VR Education: 5 Reasons to Integrate (more) Virtual Reality into Learning Now

VR Education: 5 Reasons to Integrate (more) Virtual Reality into Learning Now

VR Education: Exploring Reasons to Increase Using in Learning

As costs for education continue to increase: human capital costs and real estate costs (and its related costs of energy and maintenance), virtual reality environments may well prove the valve that allows expansion without bankruptcy. Consider these five ideas (and look for a special bonus at the bottom).

  1. Costs. It costs a lot less to build (or rent) a virtual classroom than a physical one. Any institution looking at increases in tuition and other students fees while continuing to justify physical expansion should be questioned hard about the returns on the physical space (and the separation of funds as well). If expansion into new geographies is the answer, then virtual still makes a better play (see the next item.)]
  2. Removes constraints of physical locations. If students don’t have to come to campus in a physical space, then the college’s brand has the ability to increase its reach at a minimal cost.  Refashioning experiences are also easier and cheaper than moving walls or upgrading wiring, or fixing plumbing, or arguing about temperature. You get the point.
  3. Engagement. My lab partner may be a hot blue person (I will go non-gender specific here, and so may the real avatar) with funky, non-functional wings, that nonetheless, don’t constrain the avatar from flying. Blue, wings, and flying don’t happen in the real (human) world. Increasingly though, people don’t live exclusively in the real world, so if you want to engage them, create novel learning experiences and environments for them in virtual spaces.
  4. Access. Access in its broadest definition. Access isn’t an issue because all virtual worlds are accessible. People leave their disabilities at home. The more egalitarian world of physical emulation, however, is more vibrant (again: colors, body types, appendages) than the real world, which means access to things you can’t imagine, and most likely don’t, exist in the real world (at least on this real-world). And because the Net can leak into virtual worlds, you have access to all of the Net’s information without switching apps. This opens up access to new ways of sharing information, and access to new ways of learning.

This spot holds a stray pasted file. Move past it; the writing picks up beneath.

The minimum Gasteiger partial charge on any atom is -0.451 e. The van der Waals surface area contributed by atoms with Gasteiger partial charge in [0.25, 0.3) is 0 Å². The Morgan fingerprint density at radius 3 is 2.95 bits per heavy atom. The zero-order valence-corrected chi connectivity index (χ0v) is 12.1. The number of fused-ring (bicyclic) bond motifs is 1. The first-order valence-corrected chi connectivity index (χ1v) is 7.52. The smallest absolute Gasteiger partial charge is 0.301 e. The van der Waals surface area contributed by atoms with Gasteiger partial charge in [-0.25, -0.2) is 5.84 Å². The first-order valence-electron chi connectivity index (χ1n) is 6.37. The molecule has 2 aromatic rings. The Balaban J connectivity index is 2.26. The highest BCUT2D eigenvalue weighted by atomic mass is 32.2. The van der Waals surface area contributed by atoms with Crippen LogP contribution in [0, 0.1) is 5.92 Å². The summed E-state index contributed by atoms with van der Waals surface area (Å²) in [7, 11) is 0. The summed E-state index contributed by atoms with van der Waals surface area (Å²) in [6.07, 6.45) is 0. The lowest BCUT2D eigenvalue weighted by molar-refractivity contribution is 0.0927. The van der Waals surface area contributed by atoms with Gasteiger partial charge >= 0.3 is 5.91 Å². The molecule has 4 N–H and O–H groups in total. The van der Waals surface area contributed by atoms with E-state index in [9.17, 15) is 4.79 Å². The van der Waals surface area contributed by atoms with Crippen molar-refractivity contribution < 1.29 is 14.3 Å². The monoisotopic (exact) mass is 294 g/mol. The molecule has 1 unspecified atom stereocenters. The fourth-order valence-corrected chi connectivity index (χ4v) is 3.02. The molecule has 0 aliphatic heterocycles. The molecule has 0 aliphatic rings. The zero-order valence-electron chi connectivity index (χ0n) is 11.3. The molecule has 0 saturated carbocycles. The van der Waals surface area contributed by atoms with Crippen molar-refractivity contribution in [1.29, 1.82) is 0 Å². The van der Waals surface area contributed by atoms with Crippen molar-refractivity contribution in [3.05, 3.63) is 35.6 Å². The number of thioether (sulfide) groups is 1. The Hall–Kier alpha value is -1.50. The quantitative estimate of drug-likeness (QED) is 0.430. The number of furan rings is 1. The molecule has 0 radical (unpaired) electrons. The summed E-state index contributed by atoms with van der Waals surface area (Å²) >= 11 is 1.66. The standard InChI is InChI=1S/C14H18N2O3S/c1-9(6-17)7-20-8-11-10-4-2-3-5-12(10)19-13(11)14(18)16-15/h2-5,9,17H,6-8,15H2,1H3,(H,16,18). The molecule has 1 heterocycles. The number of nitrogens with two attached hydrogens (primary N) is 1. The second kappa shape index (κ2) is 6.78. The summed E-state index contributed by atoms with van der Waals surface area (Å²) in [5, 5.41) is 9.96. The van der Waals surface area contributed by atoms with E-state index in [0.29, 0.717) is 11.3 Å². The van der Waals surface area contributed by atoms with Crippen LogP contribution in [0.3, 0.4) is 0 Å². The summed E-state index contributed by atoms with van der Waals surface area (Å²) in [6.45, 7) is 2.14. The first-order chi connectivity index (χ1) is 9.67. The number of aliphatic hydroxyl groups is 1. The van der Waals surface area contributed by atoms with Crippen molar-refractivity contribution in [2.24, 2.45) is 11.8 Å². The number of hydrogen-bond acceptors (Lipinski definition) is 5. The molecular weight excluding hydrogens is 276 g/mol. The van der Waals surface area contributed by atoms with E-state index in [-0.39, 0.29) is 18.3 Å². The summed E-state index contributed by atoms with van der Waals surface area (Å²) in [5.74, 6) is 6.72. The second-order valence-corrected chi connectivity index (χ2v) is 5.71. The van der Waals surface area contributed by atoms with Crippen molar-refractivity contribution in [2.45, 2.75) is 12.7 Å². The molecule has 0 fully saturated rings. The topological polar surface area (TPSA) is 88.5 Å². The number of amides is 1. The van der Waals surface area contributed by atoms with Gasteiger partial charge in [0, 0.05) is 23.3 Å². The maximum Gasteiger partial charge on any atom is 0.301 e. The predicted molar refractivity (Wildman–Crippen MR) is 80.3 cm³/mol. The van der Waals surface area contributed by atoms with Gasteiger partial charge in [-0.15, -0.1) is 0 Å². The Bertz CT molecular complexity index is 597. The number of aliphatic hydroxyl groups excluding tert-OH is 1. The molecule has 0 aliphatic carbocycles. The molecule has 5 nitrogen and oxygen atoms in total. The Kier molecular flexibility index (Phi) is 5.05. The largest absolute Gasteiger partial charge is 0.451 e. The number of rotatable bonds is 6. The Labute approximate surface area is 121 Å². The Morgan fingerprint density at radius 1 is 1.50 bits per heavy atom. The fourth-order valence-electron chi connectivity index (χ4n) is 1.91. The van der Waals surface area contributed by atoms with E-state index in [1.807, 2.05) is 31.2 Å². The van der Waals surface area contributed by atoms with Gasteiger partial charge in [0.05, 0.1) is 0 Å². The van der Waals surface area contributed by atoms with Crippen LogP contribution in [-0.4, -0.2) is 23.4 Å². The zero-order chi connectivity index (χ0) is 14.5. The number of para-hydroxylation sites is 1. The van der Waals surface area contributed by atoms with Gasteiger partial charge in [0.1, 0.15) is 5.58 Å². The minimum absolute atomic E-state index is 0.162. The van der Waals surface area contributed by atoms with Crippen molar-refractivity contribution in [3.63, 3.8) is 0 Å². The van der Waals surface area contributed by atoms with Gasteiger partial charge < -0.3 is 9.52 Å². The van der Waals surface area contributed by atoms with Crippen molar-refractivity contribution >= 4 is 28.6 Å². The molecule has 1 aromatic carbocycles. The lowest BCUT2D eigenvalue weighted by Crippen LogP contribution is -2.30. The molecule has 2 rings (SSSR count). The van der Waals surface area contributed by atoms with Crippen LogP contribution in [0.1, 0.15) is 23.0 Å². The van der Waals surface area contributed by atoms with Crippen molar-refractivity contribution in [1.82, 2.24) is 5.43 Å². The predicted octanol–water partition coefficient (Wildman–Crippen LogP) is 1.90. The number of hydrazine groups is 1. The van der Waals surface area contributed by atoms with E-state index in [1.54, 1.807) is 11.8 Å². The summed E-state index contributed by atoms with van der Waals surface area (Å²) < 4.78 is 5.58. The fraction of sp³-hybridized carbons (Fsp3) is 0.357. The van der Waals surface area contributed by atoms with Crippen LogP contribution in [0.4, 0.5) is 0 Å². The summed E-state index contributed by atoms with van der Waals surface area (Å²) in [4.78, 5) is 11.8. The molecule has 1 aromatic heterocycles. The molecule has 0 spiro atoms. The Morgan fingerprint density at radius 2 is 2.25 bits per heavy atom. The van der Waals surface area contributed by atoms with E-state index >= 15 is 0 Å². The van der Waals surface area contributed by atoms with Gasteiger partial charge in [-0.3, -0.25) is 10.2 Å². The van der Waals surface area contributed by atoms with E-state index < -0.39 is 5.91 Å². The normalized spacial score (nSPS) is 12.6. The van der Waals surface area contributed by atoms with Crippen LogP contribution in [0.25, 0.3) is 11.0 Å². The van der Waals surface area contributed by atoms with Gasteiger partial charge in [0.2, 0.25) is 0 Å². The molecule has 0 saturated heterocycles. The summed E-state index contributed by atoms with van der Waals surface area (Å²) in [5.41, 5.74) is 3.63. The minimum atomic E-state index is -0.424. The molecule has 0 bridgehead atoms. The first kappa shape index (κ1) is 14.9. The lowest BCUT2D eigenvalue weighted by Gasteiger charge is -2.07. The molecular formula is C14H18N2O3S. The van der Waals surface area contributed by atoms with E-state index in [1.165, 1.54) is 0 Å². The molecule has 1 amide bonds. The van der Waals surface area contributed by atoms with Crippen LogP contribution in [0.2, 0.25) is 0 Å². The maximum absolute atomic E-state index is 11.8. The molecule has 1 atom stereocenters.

5. Entrepreneurialism. People are making money in virtual worlds. If part of education’s promise includes developing skills for a good-paying job, then creating environments and accessories for virtual experiences can pay. I heard recently about a college course dedicated to designing and creating virtual items, and then teaching a business model in the class, while the students executed it. The students make money while they learn. Why don’t all colleges have a course like that? And why don’t more courses figure out how to make the skills they teach practical and tangible by getting students paid for learning during the class?
VR education: augmenting reality not replacing it

VR education: Bonus-safe experimentation

Virtual worlds aren’t the real world, which also means more safety to experiment—and here, I don’t just mean virtual chem labs. I mean virtual disease outbreaks, variable gravity, DNA exchange, and commodity shortages, financial collapses, or anything else you want to try out without harming the people behind the avatars.

Traditional simulation goes only so far, and then you need to see how real people react. In virtual worlds, “people” could actually react—even if they aren’t the people they claim to be. Regardless, you will see real human reactions to the situations in the world.  The barrier between virtual and actual reality may prove a good way for people to try out some things they shouldn’t try at home (but that are perfectly OK inside a virtual world).

Bellevue College, where I teach, is working on how to integrate learning and VR (see this course).

For more serious insights on learning click here.

Daniel W. Rasmus

Daniel W. Rasmus, Founder and Principal Analyst of Serious Insights, is an internationally recognized speaker on the future of work and education. He is the author of several books, including Listening to the Future and Management by Design.

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